What cannot be denied is that 10 years ago when captured terrorists were in a sufficiently integrated organisation that they had useful information about each other, there was bipartisan support in the US Congress to be tough in interrogations. Congress knew exactly what was happening through classified briefings to select committees.

One of the results of these interrogations is it broke up Al Qaeda as a network. It degraded Al Qaeda as an organisation capable of launching major attacks with key terrorists at the centre with the skills and determination to be able to organise these large-scale attacks.

Because captured terrorists would be interrogated thoroughly, Al Qaeda had to change into a far more decentralised and less effective network to be less at risk to captured members informing on them sooner or later.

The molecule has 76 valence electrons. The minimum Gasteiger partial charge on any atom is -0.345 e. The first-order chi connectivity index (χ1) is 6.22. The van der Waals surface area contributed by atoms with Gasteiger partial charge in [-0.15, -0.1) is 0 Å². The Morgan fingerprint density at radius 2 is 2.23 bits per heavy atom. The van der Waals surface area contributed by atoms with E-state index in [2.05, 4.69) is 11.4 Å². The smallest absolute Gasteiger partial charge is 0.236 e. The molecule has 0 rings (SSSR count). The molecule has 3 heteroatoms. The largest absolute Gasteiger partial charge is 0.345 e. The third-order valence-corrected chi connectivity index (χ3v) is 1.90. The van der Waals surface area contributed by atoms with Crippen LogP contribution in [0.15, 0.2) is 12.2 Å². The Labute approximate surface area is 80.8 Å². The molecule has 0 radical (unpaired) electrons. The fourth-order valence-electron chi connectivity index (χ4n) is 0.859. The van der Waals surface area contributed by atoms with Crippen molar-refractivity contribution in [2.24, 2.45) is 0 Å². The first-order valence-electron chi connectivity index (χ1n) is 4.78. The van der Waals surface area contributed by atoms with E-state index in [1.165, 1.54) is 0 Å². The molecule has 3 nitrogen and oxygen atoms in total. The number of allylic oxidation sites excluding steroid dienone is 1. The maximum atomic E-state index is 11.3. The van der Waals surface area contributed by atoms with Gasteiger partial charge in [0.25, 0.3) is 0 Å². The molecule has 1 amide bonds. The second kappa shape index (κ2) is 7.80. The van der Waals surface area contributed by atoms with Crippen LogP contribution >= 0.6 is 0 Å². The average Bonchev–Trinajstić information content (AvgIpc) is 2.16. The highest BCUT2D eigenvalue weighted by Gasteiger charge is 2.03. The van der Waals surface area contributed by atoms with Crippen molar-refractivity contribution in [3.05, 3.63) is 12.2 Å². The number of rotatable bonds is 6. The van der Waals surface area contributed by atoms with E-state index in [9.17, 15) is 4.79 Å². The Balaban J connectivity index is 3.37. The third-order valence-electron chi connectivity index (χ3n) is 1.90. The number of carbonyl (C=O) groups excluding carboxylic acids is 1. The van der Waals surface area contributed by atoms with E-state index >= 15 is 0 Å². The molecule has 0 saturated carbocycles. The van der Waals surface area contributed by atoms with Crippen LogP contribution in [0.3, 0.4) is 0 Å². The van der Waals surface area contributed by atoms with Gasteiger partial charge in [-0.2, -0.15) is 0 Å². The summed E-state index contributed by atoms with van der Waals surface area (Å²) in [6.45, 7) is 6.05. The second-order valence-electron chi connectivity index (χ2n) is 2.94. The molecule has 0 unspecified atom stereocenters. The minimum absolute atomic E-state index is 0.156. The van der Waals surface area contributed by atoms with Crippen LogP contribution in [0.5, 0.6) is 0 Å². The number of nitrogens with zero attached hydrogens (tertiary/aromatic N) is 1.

In its early days, Al Qaeda was happy to have key people going around with lots of information in their heads and coordinating everything from the centre because they thought they wouldn’t be interrogated thoroughly if captured. That is no longer the case.  Al Qaeda translates as The Base. The jihad was supposed to have  a structure, leadership  and central direction and financing.

Al Qaeda was far more effective when directed from the centre. These days it can barely mount a random attack in the street by a mentally disturbed, barely literate recent recruit.

Anything more than these random attacks on the street risk exposure to the authorities through electronic interception and interrogation of captured terrorists followed quickly by a missile through the car window somewhere in the Middle East while tweeting.

As  President Obama noted around the time that Bin Laden was killed, 20 out of the top 30 in the management structure of Al Qaeda had shared that fate  under his administration along with their replacements not long after stepping into the dead man’s shoes.